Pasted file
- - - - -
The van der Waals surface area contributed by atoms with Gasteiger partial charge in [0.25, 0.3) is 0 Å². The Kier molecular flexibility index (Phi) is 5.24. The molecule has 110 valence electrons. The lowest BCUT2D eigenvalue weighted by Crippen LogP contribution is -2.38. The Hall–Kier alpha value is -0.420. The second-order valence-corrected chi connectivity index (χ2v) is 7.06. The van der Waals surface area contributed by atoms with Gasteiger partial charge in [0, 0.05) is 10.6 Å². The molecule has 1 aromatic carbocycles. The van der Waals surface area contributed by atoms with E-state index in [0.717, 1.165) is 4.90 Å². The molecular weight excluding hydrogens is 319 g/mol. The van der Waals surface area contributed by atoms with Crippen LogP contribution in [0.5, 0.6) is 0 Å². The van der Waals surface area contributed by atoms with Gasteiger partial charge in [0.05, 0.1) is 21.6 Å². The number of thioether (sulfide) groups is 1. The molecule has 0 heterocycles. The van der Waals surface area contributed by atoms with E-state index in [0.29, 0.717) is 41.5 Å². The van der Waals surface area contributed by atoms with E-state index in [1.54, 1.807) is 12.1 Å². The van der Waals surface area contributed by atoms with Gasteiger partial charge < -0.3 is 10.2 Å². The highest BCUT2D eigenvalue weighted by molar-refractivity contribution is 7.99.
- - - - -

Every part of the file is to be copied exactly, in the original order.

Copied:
The van der Waals surface area contributed by atoms with Gasteiger partial charge in [0.25, 0.3) is 0 Å². The Kier molecular flexibility index (Phi) is 5.24. The molecule has 110 valence electrons. The lowest BCUT2D eigenvalue weighted by Crippen LogP contribution is -2.38. The Hall–Kier alpha value is -0.420. The second-order valence-corrected chi connectivity index (χ2v) is 7.06. The van der Waals surface area contributed by atoms with Gasteiger partial charge in [0, 0.05) is 10.6 Å². The molecule has 1 aromatic carbocycles. The van der Waals surface area contributed by atoms with E-state index in [0.717, 1.165) is 4.90 Å². The molecular weight excluding hydrogens is 319 g/mol. The van der Waals surface area contributed by atoms with Crippen LogP contribution in [0.5, 0.6) is 0 Å². The van der Waals surface area contributed by atoms with Gasteiger partial charge in [0.05, 0.1) is 21.6 Å². The number of thioether (sulfide) groups is 1. The molecule has 0 heterocycles. The van der Waals surface area contributed by atoms with E-state index in [0.29, 0.717) is 41.5 Å². The van der Waals surface area contributed by atoms with E-state index in [1.54, 1.807) is 12.1 Å². The van der Waals surface area contributed by atoms with Gasteiger partial charge < -0.3 is 10.2 Å². The highest BCUT2D eigenvalue weighted by molar-refractivity contribution is 7.99.